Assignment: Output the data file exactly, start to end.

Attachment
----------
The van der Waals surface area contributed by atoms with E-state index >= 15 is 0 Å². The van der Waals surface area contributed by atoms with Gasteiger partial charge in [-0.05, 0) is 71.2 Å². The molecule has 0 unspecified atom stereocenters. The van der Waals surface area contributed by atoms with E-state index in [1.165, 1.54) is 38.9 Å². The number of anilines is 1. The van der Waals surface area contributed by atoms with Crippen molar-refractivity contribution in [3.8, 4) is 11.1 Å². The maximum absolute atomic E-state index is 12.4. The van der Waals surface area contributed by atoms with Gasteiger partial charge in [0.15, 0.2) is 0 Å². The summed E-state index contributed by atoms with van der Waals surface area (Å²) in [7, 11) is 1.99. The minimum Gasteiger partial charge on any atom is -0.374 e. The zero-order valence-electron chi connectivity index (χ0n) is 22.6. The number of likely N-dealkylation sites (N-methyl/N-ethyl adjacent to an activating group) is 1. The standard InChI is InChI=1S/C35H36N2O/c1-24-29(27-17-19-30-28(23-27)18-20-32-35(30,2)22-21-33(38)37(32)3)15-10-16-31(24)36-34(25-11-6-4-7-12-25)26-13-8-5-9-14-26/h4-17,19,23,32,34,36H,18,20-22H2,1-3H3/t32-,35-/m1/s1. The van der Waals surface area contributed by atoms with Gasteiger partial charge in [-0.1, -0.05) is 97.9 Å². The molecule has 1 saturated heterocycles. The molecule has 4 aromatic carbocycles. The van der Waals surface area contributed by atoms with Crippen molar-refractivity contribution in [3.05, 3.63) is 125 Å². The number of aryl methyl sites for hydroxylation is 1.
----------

The van der Waals surface area contributed by atoms with E-state index >= 15 is 0 Å². The van der Waals surface area contributed by atoms with Gasteiger partial charge in [-0.05, 0) is 71.2 Å². The molecule has 0 unspecified atom stereocenters. The van der Waals surface area contributed by atoms with E-state index in [1.165, 1.54) is 38.9 Å². The number of anilines is 1. The van der Waals surface area contributed by atoms with Crippen molar-refractivity contribution in [3.8, 4) is 11.1 Å². The maximum absolute atomic E-state index is 12.4. The van der Waals surface area contributed by atoms with Gasteiger partial charge in [0.15, 0.2) is 0 Å². The summed E-state index contributed by atoms with van der Waals surface area (Å²) in [7, 11) is 1.99. The minimum Gasteiger partial charge on any atom is -0.374 e. The zero-order valence-electron chi connectivity index (χ0n) is 22.6. The number of likely N-dealkylation sites (N-methyl/N-ethyl adjacent to an activating group) is 1. The standard InChI is InChI=1S/C35H36N2O/c1-24-29(27-17-19-30-28(23-27)18-20-32-35(30,2)22-21-33(38)37(32)3)15-10-16-31(24)36-34(25-11-6-4-7-12-25)26-13-8-5-9-14-26/h4-17,19,23,32,34,36H,18,20-22H2,1-3H3/t32-,35-/m1/s1. The van der Waals surface area contributed by atoms with Gasteiger partial charge in [-0.1, -0.05) is 97.9 Å². The molecule has 1 saturated heterocycles. The molecule has 4 aromatic carbocycles. The van der Waals surface area contributed by atoms with Crippen molar-refractivity contribution in [3.05, 3.63) is 125 Å². The number of aryl methyl sites for hydroxylation is 1.